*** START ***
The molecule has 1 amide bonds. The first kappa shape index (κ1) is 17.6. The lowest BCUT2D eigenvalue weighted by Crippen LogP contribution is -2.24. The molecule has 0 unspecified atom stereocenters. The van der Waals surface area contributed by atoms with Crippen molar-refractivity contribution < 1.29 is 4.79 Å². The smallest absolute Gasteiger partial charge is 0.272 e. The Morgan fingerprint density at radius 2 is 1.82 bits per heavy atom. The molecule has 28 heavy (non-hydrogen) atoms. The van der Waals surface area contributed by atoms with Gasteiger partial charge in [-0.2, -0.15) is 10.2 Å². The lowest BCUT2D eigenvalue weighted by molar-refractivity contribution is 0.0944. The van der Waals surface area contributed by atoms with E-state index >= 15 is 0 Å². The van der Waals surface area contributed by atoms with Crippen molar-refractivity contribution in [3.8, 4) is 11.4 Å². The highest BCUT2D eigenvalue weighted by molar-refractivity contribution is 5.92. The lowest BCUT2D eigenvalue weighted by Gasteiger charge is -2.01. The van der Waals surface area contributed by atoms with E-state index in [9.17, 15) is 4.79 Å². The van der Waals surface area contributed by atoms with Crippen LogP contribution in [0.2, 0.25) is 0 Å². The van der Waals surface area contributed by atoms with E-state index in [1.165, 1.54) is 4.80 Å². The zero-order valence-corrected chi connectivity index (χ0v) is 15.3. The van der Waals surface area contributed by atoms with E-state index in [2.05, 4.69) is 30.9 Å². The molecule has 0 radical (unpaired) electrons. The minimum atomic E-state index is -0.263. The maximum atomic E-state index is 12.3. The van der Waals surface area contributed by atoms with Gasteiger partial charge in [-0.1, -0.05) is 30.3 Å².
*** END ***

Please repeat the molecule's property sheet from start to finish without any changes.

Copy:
The molecule has 1 amide bonds. The first kappa shape index (κ1) is 17.6. The lowest BCUT2D eigenvalue weighted by Crippen LogP contribution is -2.24. The molecule has 0 unspecified atom stereocenters. The van der Waals surface area contributed by atoms with Crippen molar-refractivity contribution < 1.29 is 4.79 Å². The smallest absolute Gasteiger partial charge is 0.272 e. The Morgan fingerprint density at radius 2 is 1.82 bits per heavy atom. The molecule has 28 heavy (non-hydrogen) atoms. The van der Waals surface area contributed by atoms with Gasteiger partial charge in [-0.2, -0.15) is 10.2 Å². The lowest BCUT2D eigenvalue weighted by molar-refractivity contribution is 0.0944. The van der Waals surface area contributed by atoms with E-state index >= 15 is 0 Å². The van der Waals surface area contributed by atoms with Crippen molar-refractivity contribution in [3.8, 4) is 11.4 Å². The highest BCUT2D eigenvalue weighted by molar-refractivity contribution is 5.92. The lowest BCUT2D eigenvalue weighted by Gasteiger charge is -2.01. The van der Waals surface area contributed by atoms with E-state index in [9.17, 15) is 4.79 Å². The van der Waals surface area contributed by atoms with Crippen LogP contribution in [0.2, 0.25) is 0 Å². The van der Waals surface area contributed by atoms with E-state index in [1.165, 1.54) is 4.80 Å². The zero-order valence-corrected chi connectivity index (χ0v) is 15.3. The van der Waals surface area contributed by atoms with E-state index in [2.05, 4.69) is 30.9 Å². The molecule has 0 radical (unpaired) electrons. The minimum atomic E-state index is -0.263. The maximum atomic E-state index is 12.3. The van der Waals surface area contributed by atoms with Gasteiger partial charge in [-0.1, -0.05) is 30.3 Å².